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November 20, 2008

The princes of Wall Street and peasants of Detroit

It’s a shame that in this digital age we can’t even genuinely deride financiers as paper pushers. The money they make isn’t even real enough to be on paper.

Commentators speculate that the auto industry needs to take its bitter medicine for the good of the market economy — an ideology that was all but abandoned during the bailout of the financial sector, an industry that’s based entirely on fantastical and damning speculations about industries that actually create products.

If the auto companies go under, it could impact around 2.5 million jobs — many earning around 20 dollars an hour, as the New York Times reported today. That decent wage, according to Arizona Congressman Jeff Flake, is the main nail in the auto industry’s leaky business model.

For an autoworker, 20 dollars an hour equals about $40,000 a year. Even with luxury benefits like –gasp- health insurance (which I’m sure struggling financiers nobly deprive themselves of). It’s a pretty standard wage.
My question is: why didn’t we hear about exorbitant wages when the financial industry was licking the plate of a 700 billion dollar unconditional bailout?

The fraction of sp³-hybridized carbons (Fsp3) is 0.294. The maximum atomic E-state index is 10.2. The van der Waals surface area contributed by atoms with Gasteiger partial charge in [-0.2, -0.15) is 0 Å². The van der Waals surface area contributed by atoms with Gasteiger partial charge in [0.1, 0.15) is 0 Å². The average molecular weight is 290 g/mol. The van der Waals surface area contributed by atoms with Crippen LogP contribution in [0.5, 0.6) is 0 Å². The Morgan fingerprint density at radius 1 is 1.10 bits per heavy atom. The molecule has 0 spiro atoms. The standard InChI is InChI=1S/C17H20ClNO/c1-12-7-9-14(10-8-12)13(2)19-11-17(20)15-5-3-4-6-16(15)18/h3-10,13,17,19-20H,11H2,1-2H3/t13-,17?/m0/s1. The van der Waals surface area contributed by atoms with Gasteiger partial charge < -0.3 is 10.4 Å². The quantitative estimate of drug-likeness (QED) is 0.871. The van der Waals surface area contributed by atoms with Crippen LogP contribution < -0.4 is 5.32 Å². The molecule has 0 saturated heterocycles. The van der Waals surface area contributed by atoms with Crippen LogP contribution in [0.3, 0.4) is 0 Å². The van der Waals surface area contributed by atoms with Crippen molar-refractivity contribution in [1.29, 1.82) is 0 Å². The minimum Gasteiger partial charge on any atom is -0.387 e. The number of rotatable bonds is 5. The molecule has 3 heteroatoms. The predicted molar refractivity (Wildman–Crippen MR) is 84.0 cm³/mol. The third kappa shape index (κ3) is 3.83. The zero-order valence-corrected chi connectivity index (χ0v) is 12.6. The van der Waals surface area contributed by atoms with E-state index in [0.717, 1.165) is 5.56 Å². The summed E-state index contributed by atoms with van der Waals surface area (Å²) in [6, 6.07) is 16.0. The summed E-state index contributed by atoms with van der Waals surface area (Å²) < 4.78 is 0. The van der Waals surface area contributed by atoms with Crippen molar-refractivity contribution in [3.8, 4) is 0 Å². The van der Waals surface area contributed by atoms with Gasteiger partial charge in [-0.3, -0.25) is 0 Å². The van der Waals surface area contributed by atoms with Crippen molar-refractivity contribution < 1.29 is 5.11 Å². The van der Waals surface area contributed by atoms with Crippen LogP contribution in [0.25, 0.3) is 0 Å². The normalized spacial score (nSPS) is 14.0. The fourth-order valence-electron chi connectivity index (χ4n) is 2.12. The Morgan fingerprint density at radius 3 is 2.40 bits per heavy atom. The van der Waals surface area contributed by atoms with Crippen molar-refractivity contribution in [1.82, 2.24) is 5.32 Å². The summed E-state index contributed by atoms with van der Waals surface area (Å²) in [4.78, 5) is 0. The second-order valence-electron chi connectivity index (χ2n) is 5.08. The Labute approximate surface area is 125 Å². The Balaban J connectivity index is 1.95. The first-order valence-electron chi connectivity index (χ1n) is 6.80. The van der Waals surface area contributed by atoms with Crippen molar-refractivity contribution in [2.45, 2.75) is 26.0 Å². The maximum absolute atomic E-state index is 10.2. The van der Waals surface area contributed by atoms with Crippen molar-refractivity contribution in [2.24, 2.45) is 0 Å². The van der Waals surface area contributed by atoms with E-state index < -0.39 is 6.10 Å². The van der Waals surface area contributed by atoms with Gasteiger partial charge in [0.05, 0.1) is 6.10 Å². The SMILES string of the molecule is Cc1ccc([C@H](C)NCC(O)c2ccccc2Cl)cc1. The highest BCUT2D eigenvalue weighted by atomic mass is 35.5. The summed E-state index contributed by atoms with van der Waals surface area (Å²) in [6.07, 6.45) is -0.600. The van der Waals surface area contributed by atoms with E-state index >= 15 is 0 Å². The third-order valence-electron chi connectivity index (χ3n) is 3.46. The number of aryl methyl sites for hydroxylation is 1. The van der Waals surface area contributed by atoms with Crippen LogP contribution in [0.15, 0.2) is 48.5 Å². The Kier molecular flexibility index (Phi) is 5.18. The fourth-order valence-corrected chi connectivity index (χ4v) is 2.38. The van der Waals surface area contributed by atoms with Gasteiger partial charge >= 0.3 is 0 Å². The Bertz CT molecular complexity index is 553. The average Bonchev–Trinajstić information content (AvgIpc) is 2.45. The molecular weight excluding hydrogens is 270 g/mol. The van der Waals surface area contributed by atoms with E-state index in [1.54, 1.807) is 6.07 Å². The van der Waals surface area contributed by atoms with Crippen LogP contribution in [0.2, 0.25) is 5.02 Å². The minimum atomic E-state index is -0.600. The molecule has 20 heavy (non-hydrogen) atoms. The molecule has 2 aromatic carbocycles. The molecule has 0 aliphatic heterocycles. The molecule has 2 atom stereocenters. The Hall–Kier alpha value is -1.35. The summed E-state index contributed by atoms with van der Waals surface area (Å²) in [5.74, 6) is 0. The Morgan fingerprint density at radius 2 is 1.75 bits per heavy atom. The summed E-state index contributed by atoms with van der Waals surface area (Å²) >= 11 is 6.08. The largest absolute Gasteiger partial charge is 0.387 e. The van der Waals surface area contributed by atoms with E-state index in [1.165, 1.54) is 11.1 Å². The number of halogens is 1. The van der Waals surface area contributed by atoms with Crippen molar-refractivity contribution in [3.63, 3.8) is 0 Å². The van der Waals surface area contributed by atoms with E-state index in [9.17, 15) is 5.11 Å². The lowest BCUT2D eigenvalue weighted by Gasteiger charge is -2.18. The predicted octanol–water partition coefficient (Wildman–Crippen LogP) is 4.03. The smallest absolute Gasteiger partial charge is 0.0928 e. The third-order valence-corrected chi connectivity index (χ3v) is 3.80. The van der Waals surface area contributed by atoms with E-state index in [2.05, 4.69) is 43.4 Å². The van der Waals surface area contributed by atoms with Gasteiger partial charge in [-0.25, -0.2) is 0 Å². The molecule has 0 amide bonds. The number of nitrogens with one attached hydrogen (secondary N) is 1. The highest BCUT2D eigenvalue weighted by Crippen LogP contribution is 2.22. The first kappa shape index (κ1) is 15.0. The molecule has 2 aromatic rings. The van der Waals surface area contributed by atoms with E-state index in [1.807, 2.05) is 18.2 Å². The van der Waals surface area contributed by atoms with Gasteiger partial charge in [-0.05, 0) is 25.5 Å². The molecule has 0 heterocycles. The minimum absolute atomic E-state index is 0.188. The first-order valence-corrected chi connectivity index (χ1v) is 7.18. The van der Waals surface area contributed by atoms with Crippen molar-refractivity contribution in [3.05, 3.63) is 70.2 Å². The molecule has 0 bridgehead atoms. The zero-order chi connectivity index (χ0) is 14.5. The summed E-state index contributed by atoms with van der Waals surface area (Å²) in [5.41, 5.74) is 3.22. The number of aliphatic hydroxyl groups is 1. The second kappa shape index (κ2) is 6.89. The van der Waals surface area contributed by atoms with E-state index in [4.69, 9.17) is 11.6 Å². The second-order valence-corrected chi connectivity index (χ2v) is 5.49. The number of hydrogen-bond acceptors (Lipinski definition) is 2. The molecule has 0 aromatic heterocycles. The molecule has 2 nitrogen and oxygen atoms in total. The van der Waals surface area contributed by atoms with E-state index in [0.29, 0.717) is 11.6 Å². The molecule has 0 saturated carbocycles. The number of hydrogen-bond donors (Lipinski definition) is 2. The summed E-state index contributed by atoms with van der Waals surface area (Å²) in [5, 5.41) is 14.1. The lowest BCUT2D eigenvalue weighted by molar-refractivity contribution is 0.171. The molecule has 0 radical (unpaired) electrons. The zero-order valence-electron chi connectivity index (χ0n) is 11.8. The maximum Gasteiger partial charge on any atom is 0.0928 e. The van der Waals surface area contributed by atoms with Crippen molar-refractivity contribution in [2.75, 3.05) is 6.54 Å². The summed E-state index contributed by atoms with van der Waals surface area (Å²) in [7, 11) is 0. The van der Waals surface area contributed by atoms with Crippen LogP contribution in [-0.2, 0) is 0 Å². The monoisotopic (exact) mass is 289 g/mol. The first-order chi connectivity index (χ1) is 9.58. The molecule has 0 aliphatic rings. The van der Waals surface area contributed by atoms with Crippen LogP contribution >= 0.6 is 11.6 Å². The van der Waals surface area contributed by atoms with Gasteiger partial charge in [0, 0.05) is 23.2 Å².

Politicians who condemn the workers of the United Automobile Workers — who’ve voluntarily taken hits year after year as management wallowed around in excessive bonuses — reveal their own smelly distaste for humanity. For all the talk by Republicans about class war, which Democrats do their utmost to disprove time and again to the disadvantage of their constituencies, the stink is really based on class-based prejudice.

Somehow, it’s acceptable for a fortunate son from the Ivy League to take a couple years of free school (for him) and then slide right into a 100 grand a year starting position at some bank. It’s these people, along with their politician pets who repeatedly deregulated accounting standards — not to mention forcing through “free trade? pacts that only benefit the rich —who are responsible for the economic crisis that risks the modest incomes of
millions of hardworking autoworkers in the United States.

I’ve worked lots of jobs in my life. No matter how menial it seemed my co-workers and I took pride in doing them well.

When politicians and other elites say that 20 dollars an hour is too much while they’re slurping three times as much from the public trough without breaking a sweat, that’s a question of whether America rewards hard work, or whether it rewards an entrenched, unaccountable, privileged class.

It's not just an economic question; it’s a questioning of workers’ humanity.